American Ship Building Company v. National Labor Relations Board, 255

CourtUnited States Supreme Court
Citation13 L.Ed.2d 855,380 U.S. 300,85 S.Ct. 955
Docket NumberNo. 255,255
Decision Date29 March 1965

380 U.S. 300
85 S.Ct. 955
13 L.Ed.2d 855



No. 255.
Argued Jan. 21, 1965.
Decided March 29, 1965.

William S. Tyson, Washington, D.C., for petitioner.

Norton J. Come, Washington, D.C., for respondent.

Page 301

Mr. Justice STEWART delivered the opinion of the Court.

The American Ship Building Company seeks review of a decision of the United States Court of Appeals for the District of Columbia enforcing an order of the National Labor Relations Board which found that the company had committed an unfair labor practice under §§ 8(a)(1) and 8(a)(3) of the National Labor Relations Act.1 The question presented is that expressly reserved in National Labor Relations Board v. Truck Drivers Local Union, etc., 353 U.S. 87, 93, 77 S.Ct. 643, 646, 1 L.Ed.2d 676; namely, whether an employer commits an unfair labor practice under these sections of the Act when he temporarily lays off or 'locks out' his employees during a labor dispute to bring economic pressure in support of

Page 302

his bargaining position. To resolve an asserted conflict among the circuits2 upon this important question of federal labor law we granted certiorari, 379 U.S. 814, 85 S.Ct. 69, 13 L.Ed.2d 27.

The American Ship Building Company operates four shipyards on the Great Lakes—at Chicago, at Buffalo, and at Toledo and Lorain, Ohio. The company is primarily engaged in the repairing of ships, a highly seasonal business concentrated in the winter months when the freezing of the Great Lakes renders shipping impossible. What limited business is obtained during the shipping season is frequently such that speed of execution is of the utmost importance to minimize immobilization of the ships.

Since 1952 the employer has engaged in collective bargaining with a group of eight unions. Prior to the negotiations here in question, the employer had contracted with the unions on five occasions, each agreement having been preceded by a strike. The particular chapter of the collective bargaining history with which we are concerned opened shortly before May 1, 1961, when the unions notified the company of their intention to seek modification of the current contract, due to expire on August 1.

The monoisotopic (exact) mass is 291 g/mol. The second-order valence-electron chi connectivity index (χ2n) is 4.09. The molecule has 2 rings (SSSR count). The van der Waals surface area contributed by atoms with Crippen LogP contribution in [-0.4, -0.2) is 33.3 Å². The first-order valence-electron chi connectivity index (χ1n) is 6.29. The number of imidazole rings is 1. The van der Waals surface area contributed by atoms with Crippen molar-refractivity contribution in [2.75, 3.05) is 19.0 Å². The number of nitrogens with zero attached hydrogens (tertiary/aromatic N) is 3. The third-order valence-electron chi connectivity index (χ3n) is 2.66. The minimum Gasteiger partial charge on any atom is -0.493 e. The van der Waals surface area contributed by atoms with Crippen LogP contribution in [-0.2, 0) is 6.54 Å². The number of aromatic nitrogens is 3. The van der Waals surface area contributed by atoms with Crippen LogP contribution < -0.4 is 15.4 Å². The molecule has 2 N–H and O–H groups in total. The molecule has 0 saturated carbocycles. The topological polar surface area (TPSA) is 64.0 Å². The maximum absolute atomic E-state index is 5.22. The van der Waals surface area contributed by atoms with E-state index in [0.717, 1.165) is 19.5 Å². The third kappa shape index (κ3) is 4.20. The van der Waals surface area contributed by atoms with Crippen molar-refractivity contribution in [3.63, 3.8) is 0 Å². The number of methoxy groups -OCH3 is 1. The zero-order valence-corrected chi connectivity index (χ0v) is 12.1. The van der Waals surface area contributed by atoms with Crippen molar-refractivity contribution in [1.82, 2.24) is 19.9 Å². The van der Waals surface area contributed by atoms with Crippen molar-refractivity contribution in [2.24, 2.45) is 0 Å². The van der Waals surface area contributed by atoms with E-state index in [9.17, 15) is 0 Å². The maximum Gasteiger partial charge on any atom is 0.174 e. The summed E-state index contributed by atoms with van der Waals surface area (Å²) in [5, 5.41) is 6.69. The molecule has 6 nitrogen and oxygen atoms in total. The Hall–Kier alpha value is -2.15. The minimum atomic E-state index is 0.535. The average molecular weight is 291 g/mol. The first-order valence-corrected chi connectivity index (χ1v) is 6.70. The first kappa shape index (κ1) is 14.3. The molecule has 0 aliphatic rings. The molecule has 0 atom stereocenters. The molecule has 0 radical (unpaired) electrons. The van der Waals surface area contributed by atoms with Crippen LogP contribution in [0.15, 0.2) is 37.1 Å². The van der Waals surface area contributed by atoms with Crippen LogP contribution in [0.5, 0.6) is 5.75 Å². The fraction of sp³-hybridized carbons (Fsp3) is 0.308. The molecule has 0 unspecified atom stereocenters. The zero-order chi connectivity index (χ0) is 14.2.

At the initial bargaining meeting on June 6, 1961, the company took the position that its competitive situation would not allow increased compensation. The unions countered with demands for increased fringe benefits and some unspecified wage increase. Several meetings were held in June and early July during which negotiations focussed upon the fringe benefit questions without any substantial progress. At the last meeting, the parties resolved to call in the Federal Mediation and Concilia-

Page 303

tion Service, which set the next meeting for July 19. At this meeting, the unions first unveiled their demand for a 20-cent-an-hour wage increase and proposed a six-month extension of the contract pending continued negotiations. The employer rejected the proposed extension because it would have led to expiration during the peak season.

Further negotiations narrowed the dispute to five or six issues, all involving substantial economic differences. On July 31, the eve of the contract's expiration, the employer made a proposal; the unions countered with another, revived their proposal for a six-month extension, and proposed in the alternative that the existing contract, with its no-strike clause, be extended indefinitely with the terms of the new contract to be made retroactive to August 1.3 After rejection of the proposed extensions, the employer's proposal was submitted to the unions' membership; on August 8 the unions announced that this proposal had been overwhelmingly rejected. The following day, the employer made another proposal which the unions refused to submit to their membership; the unions made no counteroffer and the parties separated without setting a date for further meetings, leaving this to the discretion of the conciliator.

Thus on August 9, after extended negotiations, the parties separated without having resolved substantial differences on the central issues dividing them and without having specific plans for further attempts to resolve them—a situation which the trial examiner found was an impasse. Throughout the negotiations, the employer displayed anxiety as to the unions' strike plans, fearing that the unions would call a strike as soon as a ship entered the Chicago yard or delay negotiations into the winter to

Page 304

increase strike leverage. The union negotiator consistently insisted that it was his intention to reach an agreement without calling a strike; however, he did concede incomplete control over the workers—a fact borne out by the occurrence of a wildcat strike in February 1961. Because of the danger of an unauthorized strike and the consistent and deliberate use of strikes in prior negotiations, the employer remained apprehensive of the possibility of a work stoppage.